The Debate

Myanmar: Last Chance Before the Final Curtain Drops

Recent Features

The Debate | Opinion

Myanmar: Last Chance Before the Final Curtain Drops

New crises have distracted international attention from the country right at the time that it is needed the most.

Myanmar: Last Chance Before the Final Curtain Drops

Anti-junta graffiti during protests in Mandalay, Myanmar, February 9, 2021.

Credit: Wikimedia Commons/Kantabon

When the Myanmar military seized power on February 1, 2021, more than a decade’s worth of democratization efforts evaporated into thin air. Whereas the older generations experienced a return to life as they knew it before 2008, the younger generations brought up in an increasingly open society saw their futures turning darker by the minute. When their peaceful protests were met with violence and the international community did little to change the course of events, many lost faith in the idea of a values-based international society where compassion, accountability, and responsibility to protect were more than words.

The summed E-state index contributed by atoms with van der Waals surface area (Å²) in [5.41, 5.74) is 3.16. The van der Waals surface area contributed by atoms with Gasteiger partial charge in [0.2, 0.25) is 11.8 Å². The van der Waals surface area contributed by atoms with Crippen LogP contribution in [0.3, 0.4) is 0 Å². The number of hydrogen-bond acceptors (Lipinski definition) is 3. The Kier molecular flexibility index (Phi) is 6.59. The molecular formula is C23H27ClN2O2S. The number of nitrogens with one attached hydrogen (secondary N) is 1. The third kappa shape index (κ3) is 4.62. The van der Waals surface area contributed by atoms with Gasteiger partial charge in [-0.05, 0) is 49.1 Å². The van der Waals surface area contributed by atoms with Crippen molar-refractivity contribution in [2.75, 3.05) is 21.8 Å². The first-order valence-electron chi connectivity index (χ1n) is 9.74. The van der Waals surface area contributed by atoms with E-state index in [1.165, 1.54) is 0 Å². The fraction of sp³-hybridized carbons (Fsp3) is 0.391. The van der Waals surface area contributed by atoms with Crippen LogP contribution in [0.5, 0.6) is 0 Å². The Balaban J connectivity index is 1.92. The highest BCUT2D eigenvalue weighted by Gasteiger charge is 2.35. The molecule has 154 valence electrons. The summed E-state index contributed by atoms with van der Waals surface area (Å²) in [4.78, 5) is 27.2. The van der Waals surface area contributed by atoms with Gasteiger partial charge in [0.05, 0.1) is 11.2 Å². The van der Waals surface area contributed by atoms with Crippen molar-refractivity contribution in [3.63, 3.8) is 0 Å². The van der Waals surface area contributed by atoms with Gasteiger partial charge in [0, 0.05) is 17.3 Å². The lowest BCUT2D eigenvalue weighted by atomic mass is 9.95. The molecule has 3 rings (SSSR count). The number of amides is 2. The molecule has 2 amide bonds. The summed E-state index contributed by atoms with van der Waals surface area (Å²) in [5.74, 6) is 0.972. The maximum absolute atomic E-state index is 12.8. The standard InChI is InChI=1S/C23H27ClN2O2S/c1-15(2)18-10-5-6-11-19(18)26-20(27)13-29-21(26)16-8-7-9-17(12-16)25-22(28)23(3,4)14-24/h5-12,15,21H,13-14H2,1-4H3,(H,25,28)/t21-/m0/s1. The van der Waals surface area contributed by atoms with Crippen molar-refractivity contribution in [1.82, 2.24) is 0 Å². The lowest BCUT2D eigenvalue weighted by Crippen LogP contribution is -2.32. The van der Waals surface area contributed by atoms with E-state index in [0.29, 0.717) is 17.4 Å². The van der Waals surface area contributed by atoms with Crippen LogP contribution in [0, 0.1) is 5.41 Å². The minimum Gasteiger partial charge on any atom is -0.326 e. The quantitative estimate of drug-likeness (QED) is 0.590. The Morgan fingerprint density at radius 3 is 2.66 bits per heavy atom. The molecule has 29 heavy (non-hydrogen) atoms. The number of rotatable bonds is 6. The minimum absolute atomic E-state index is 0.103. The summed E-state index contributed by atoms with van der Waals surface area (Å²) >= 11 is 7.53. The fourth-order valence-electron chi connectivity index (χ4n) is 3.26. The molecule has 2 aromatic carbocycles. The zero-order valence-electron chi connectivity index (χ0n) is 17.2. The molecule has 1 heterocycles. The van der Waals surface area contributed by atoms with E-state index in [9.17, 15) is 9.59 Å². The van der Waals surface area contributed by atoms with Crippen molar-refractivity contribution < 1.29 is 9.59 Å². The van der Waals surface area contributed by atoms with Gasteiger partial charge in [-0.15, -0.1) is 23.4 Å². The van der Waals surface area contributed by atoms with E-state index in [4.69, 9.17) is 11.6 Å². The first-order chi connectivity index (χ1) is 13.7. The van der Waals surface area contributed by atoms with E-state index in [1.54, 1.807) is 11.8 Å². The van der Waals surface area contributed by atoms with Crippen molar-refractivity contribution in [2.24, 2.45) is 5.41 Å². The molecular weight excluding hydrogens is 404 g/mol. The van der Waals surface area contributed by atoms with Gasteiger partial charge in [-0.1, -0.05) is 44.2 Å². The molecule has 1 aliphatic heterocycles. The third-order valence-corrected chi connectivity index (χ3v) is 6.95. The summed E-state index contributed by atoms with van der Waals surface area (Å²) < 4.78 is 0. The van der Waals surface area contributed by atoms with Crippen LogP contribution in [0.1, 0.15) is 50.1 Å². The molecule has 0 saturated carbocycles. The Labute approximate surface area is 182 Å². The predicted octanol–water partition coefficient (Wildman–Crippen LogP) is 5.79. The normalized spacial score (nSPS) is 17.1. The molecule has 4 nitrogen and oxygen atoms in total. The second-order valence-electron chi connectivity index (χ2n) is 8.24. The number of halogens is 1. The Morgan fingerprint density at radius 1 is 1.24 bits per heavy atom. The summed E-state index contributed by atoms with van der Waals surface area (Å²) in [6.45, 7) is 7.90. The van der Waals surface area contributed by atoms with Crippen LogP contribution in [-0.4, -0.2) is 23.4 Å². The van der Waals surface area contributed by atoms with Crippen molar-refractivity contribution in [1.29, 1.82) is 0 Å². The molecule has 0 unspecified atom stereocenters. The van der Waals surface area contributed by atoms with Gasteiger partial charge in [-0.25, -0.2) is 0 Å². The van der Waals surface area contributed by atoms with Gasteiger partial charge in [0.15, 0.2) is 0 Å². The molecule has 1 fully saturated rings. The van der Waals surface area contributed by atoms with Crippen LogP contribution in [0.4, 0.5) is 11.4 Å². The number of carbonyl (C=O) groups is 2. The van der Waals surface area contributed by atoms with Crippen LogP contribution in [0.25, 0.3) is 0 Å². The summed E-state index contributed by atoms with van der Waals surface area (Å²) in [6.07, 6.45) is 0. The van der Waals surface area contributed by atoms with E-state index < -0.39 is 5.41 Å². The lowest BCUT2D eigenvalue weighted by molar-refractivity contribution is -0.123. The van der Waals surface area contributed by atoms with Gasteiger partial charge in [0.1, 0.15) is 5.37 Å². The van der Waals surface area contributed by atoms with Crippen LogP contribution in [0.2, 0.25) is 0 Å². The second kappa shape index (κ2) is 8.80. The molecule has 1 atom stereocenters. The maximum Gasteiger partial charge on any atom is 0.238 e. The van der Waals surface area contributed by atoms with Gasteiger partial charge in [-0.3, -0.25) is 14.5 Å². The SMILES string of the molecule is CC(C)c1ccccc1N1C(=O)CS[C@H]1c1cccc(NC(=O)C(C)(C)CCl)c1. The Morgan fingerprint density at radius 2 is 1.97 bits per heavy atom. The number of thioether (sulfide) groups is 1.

The public’s repeated – and unanswered – calls for U.N. intervention during the first months of the coup illustrate both a deeply founded (and unfortunately naïve) trust in the international community and a shock over the brutality the military brought into the heart of the country’s urban centers. When no one came, many felt forced to take matters into their own hands.

Democracy With a Twist